Sign up ×
Stack Overflow is a question and answer site for professional and enthusiast programmers. It's 100% free.

I need to port quite a few formulas from C to Python and vice versa. What is the best way to make sure that nothing breaks in the process?

I hope my question doesn't sound too general. I am primarily worried about automatic int/int = float conversion.

share|improve this question

2 Answers 2

up vote 19 down vote accepted

You could use the // operator, it performs an integer division, but it's not quite what you'd expect from C:

Quote from here:

The // operator performs a quirky kind of integer division. When the result is positive, you can think of it as truncating (not rounding) to 0 decimal places, but be careful with that.

When integer-dividing negative numbers, the // operator rounds “up” to the nearest integer. Mathematically speaking, it’s rounding “down” since −6 is less than −5, but it could trip you up if you were expecting it to truncate to −5.

For example, -11 // 2 in Python returns -6, where -11 / 2 in C returns -5. I'd suggest writing and thoroughly unit-testing a custom integer division function that "emulates" C behaviour.

The page I linked above also has a link to PEP 238 which has some interesting background information about division and the changes from Python 2 to 3. There are some suggestions about what to use for integer division, like divmod(x, y)[0] and int(x/y) for positive numbers, perhaps you'll find more useful things there.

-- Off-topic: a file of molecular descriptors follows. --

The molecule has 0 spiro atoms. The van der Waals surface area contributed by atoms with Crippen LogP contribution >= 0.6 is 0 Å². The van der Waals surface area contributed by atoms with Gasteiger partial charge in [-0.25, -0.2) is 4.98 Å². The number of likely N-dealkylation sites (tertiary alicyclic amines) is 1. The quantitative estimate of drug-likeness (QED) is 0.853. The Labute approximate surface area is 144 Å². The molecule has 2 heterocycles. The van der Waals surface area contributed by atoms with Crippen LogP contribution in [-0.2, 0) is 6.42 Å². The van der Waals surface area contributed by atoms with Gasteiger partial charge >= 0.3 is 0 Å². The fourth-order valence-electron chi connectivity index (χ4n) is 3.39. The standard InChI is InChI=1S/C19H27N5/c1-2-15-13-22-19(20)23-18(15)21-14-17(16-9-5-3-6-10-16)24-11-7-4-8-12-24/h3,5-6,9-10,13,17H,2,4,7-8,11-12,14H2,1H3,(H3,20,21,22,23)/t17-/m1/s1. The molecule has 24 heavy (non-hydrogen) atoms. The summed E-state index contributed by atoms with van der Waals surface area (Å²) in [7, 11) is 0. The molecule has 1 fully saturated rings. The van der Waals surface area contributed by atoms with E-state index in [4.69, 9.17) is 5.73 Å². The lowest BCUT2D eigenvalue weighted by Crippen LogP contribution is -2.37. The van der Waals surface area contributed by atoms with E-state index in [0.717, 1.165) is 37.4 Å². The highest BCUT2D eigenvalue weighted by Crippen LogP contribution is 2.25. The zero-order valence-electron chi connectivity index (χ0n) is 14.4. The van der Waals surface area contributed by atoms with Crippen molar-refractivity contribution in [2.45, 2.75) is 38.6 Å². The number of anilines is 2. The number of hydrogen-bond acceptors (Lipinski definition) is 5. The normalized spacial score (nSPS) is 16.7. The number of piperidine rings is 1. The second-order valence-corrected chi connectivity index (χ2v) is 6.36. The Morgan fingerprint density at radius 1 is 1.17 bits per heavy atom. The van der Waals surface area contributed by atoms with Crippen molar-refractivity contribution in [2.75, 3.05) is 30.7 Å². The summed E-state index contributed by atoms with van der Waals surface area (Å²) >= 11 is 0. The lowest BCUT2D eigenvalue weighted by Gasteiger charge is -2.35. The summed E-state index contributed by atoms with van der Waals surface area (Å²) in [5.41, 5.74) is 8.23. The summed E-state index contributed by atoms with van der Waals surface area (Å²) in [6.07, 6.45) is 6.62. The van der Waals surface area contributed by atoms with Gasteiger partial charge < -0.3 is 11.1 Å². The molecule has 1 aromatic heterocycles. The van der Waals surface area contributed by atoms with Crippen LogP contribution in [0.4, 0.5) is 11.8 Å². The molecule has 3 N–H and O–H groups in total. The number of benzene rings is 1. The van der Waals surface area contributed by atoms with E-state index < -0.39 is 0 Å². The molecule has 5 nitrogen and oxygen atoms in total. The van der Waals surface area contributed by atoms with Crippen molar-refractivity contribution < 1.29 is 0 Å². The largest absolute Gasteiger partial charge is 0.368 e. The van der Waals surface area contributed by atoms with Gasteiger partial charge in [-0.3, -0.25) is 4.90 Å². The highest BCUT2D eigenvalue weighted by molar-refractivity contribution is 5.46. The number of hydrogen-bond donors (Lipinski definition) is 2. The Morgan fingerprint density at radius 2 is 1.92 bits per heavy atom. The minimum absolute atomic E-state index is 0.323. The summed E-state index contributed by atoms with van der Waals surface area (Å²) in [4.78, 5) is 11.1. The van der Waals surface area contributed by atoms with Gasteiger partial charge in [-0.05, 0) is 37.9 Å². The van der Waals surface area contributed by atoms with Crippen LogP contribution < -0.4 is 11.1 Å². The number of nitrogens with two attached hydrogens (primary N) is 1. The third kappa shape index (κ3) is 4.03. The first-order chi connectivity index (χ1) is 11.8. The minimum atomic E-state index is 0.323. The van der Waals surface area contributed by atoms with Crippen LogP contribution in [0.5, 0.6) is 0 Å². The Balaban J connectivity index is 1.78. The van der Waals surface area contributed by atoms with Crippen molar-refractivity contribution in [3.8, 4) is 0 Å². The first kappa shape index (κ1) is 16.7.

share|improve this answer
Good one. I didn't know // is different from C's flooring division. –  Y.H Wong Mar 19 '11 at 23:41
The "quirky" definition of // is needed in order to make % not quirky. –  dan04 Mar 20 '11 at 7:54

You will need to know what the formula does, and understand both the C implementation and how to implement it in Python. But unless you are doing integer maths it should be quite similar, and if you are doing integer maths, the question is why. :)

Integer maths are either done because of some specific purpose, often related to computers, or because it's faster than floats when doing massive computations, like Fractint does for fractals, and in that case Python is usually not the right choice. ;)

share|improve this answer

Your Answer


By posting your answer, you agree to the privacy policy and terms of service.

Not the answer you're looking for? Browse other questions tagged or ask your own question.